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Winter Sports Injury Rehab: How Exercise Can Help

Winter Sports Injury Rehab: How Exercise Can Help

Staying active during the winter is probably on your to-do list. However, a new or previous winter sports injury can hinder your enjoyment and leave you sidelined. Today, our Orleans physiotherapists discuss rehabilitation and physiotherapy options to treat and prevent these injuries. 

Winter Sports Injuries

Skiers and snowboarders hit the slopes to welcome the arrival of mid-winter temperatures, while others spend a Saturday morning digging out their sleds and heading to their local hill, or hitting the rink for a few laps on their skates. 

Whatever your preference, remember that slips, trips, wipeouts and falls will have many suffering from bruises and strains, or perhaps even needing to visit the hospital. 

Specifically, engaging in winter sports increases the risk of certain injuries, including:

  • Concussions and various head injuries
  • Knee strains and meniscus injuries
  • Anterior and Posterior Cruciate Ligament (ACL/PCL) Injuries
  • Shoulder dislocations and/or rotator cuff injuries

Many people end up with dislocated shoulders due to falling on ice or hard snow. Shoulders are very mobile joints, which means they can slip out of placement where other joints may not. A dislocated shoulder may also lead to related injuries to the ligaments and muscles in the upper body. 

Depending on the circumstances and severity of an injury, these individuals may require months of rehabilitation and recovery to restore the strength in their muscles, along with their balance, mobility and confidence. Fortunately, sports injury rehab and physiotherapy can help these efforts.

Hockey players and skiers have the highest risk of dislocating their shoulders. While painful in and of itself, this injury may also lead to frozen shoulder. In addition, people's reflexes often have them trying to break their fall with their arms and inadvertently dislocating an elbow. 

Post-Treatment Rehabilitation for Athletic Injuries

Once you've seen a doctor to have your shoulder restored to its normal position, you'll need to strengthen it with the goal of restoring full movement and mobility.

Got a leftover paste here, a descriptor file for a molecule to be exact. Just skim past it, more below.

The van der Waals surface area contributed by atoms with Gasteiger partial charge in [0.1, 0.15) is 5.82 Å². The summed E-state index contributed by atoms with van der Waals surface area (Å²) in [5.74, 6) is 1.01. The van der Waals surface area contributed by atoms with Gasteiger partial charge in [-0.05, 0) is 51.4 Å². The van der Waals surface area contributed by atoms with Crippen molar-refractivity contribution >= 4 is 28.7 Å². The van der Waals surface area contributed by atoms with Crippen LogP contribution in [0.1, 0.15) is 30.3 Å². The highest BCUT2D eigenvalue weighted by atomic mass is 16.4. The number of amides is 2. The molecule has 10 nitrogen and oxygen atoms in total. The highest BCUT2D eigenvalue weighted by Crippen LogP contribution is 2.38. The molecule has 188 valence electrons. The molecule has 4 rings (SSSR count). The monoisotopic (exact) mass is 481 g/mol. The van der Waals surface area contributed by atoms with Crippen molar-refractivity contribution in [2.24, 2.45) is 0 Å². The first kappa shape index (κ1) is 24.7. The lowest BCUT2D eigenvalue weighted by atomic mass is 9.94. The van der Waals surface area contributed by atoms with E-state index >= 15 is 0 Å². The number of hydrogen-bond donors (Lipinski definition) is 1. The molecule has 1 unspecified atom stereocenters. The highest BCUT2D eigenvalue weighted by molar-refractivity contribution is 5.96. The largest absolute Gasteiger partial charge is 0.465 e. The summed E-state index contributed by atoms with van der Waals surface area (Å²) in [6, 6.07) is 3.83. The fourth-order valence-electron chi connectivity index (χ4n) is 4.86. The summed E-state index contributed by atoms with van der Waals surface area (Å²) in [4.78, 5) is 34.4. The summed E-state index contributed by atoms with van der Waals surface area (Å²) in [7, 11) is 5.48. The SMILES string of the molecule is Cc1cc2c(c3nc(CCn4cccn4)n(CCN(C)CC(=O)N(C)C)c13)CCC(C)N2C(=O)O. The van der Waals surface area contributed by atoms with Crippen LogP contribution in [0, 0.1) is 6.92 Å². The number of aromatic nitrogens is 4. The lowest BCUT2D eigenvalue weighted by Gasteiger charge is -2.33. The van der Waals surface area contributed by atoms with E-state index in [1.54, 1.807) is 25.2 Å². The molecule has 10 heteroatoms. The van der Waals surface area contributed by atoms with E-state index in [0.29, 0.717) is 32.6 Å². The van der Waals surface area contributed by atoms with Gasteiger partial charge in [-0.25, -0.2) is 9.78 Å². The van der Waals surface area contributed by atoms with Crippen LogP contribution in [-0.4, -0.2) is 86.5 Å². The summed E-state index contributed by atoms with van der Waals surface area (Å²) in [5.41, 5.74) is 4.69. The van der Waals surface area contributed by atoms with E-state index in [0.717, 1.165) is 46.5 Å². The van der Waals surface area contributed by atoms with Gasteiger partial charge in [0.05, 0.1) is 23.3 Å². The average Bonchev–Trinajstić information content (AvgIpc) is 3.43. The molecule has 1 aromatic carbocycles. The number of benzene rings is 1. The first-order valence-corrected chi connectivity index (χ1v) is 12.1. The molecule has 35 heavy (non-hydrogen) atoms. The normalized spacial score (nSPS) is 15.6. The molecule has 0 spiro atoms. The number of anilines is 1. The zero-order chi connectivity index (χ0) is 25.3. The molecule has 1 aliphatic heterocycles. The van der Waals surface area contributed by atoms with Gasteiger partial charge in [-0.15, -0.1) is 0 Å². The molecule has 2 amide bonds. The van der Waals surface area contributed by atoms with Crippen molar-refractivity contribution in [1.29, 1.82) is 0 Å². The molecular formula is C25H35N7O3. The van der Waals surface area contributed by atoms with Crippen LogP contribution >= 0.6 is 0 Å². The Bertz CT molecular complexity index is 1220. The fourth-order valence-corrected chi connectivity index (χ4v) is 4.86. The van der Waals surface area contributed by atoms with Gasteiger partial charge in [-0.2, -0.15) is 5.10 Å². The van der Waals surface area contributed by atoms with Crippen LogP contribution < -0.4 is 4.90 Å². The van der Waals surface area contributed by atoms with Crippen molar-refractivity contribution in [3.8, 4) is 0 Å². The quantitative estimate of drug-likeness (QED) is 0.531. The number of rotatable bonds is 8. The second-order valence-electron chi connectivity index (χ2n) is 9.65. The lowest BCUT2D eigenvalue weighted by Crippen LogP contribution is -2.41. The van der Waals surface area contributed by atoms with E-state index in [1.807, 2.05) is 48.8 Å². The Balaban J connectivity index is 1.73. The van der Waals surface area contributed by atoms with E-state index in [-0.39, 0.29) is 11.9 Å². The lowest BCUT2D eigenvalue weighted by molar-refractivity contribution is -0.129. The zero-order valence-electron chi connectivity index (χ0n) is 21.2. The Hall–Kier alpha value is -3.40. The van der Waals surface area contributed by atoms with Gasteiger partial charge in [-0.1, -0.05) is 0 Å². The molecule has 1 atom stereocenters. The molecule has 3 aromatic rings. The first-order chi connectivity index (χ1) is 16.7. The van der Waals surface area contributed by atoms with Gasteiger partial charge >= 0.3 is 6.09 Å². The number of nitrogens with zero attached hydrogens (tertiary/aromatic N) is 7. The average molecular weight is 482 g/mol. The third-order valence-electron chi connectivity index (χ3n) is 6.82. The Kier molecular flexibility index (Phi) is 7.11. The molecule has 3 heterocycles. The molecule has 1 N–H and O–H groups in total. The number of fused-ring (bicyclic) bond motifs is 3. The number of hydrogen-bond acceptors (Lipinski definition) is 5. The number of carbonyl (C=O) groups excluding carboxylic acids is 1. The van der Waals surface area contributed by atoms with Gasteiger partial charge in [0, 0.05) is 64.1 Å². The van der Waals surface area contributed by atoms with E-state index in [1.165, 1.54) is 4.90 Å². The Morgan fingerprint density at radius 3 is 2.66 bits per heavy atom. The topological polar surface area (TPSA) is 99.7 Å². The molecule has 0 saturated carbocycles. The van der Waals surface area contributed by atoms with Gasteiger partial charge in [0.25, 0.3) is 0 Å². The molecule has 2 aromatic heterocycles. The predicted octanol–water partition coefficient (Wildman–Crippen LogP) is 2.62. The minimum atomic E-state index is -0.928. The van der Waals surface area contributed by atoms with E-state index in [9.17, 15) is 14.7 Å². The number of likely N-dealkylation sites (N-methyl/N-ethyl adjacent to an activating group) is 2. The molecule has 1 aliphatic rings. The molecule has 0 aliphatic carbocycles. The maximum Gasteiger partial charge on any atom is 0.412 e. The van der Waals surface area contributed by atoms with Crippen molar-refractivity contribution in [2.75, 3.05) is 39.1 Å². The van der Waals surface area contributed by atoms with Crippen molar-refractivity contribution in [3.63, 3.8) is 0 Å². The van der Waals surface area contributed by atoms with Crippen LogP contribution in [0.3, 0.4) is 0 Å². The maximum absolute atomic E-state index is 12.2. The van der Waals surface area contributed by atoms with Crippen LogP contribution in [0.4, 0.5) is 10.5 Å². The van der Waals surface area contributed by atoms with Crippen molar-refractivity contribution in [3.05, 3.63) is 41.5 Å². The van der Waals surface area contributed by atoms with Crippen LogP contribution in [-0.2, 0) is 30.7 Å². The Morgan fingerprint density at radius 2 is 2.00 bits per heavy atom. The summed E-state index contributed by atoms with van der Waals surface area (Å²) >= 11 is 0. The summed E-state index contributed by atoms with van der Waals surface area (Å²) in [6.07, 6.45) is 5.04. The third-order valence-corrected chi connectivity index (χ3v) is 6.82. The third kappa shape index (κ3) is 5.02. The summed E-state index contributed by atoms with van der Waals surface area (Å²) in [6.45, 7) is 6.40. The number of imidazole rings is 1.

At our physiotherapy center in Nepean, our physiotherapists can develop a treatment plan to prevent, manage and treat acute and chronic sports injuries in athletes at all levels, from weekend warriors to World Class and Olympic athletes. 

Specifically, we can address acute and chronic sports injuries by:

  • Controlling pain and swelling due to acute injuries 
  • Providing sport-specific exercise treatment programs designed to help you regain mobility and strength 
  • Analyzing risk factors and treating chronic conditions 

Treatment techniques may include:

  • Active exercises to restore flexibility, strength, balance and endurance 
  • Manual therapy for joint restrictions or stiffness 
  • Stabilization with tape or braces 
  • Over-the-counter braces for various conditions or injuries such as carpal tunnel, ankle sprains and patella-femoral pain 
  • Myofascial release techniques for short, tight muscles and soft tissue 
  • Acupuncture treatment to manage pain and swelling 

How to Prevent Winter Sports Injuries

Preventive physiotherapy can help athletes at all levels - and even those who want to maintain a healthy lifestyle - stay on track and prevent injuries in the first place. Pre and post-season physiotherapy assessments involve taking a comprehensive look at muscle balance to ensure your body working at its best. 

Here are some specific tips you might consider adding to your prevention routine:

Warm Up

Doing some warmup exercises before you hit the rink, hill or slopes is essential to preventing winter sports injuries. Long-term, winter athletes should see our physiotherapists for an injury risk assessment as part of pre-season preparation. 

A warmup routine should include:

  • Twisting your upper body 
  • Stretching your arms, back and legs
  • Circling your arms 
  • Exercises to energize leg muscles, such as on-the-spot running or squats 
  • Wrist and ankle rotations '

Remember to do these exercises once you've got your gear on, then again once you're about to head out onto the slopes or rink, since your muscles will cool down while you wait in line in the arena for the ski lift. 

Have the Right Gear

Make sure you've got the right sports and safety gear specific to your chosen activity, and wear thin, insulating layers underneath your coat. 

Wear a Properly Sized Helmet 

Brain injuries can happen in a second and dramatically impact your life, resulting in permanent disability - some can even be life-threatening. No matter your age or athletic ability, it's important for everyone (and every member of your family) to be fitted for a helmet and to wear it each time you engage in your chosen activity. 

Learn to Fall 

Whether we're on the hills, slopes or a backyard rink, falls are inevitable. But how we fall can mean the difference between enduring a winter sports injury such as a sprained muscle or fractured bone and being able to exercise again in the next few days. If you're unable to prevent a fall, our advice is to not fight it and instead try to land on your bottom or on your side and roll.  

Are you wondering how physical therapy can help prevent winter sports injuries? We can develop a plan to help you stay safe and physically active. Request a consultation today.

We are accepting in-person and virtual appointments.

(613) 714-9722